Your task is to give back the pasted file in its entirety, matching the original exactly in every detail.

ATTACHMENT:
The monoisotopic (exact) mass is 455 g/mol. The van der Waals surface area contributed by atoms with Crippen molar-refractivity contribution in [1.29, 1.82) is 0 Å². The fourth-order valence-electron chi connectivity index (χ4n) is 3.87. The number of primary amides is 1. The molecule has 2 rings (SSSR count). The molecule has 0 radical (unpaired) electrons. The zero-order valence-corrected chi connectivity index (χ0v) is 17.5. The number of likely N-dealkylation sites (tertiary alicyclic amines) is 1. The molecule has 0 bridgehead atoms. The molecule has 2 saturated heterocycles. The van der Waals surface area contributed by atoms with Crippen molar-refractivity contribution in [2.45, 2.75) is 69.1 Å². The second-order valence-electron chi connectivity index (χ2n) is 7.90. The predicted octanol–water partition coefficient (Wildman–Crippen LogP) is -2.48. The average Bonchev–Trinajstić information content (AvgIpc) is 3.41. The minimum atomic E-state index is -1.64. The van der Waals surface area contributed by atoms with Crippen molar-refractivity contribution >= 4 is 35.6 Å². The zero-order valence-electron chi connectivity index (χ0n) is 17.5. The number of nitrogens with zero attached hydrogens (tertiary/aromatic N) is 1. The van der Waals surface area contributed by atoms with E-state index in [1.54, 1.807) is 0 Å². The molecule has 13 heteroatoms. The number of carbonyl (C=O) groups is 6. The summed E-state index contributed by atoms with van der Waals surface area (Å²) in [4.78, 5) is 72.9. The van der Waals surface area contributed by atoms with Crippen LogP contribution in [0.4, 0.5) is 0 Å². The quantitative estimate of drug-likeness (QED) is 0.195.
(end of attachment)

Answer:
The monoisotopic (exact) mass is 455 g/mol. The van der Waals surface area contributed by atoms with Crippen molar-refractivity contribution in [1.29, 1.82) is 0 Å². The fourth-order valence-electron chi connectivity index (χ4n) is 3.87. The number of primary amides is 1. The molecule has 2 rings (SSSR count). The molecule has 0 radical (unpaired) electrons. The zero-order valence-corrected chi connectivity index (χ0v) is 17.5. The number of likely N-dealkylation sites (tertiary alicyclic amines) is 1. The molecule has 0 bridgehead atoms. The molecule has 2 saturated heterocycles. The van der Waals surface area contributed by atoms with Crippen molar-refractivity contribution in [2.45, 2.75) is 69.1 Å². The second-order valence-electron chi connectivity index (χ2n) is 7.90. The predicted octanol–water partition coefficient (Wildman–Crippen LogP) is -2.48. The average Bonchev–Trinajstić information content (AvgIpc) is 3.41. The minimum atomic E-state index is -1.64. The van der Waals surface area contributed by atoms with Crippen molar-refractivity contribution >= 4 is 35.6 Å². The zero-order valence-electron chi connectivity index (χ0n) is 17.5. The number of nitrogens with zero attached hydrogens (tertiary/aromatic N) is 1. The van der Waals surface area contributed by atoms with E-state index in [1.54, 1.807) is 0 Å². The molecule has 13 heteroatoms. The number of carbonyl (C=O) groups is 6. The summed E-state index contributed by atoms with van der Waals surface area (Å²) in [4.78, 5) is 72.9. The van der Waals surface area contributed by atoms with Crippen LogP contribution in [0.4, 0.5) is 0 Å². The quantitative estimate of drug-likeness (QED) is 0.195.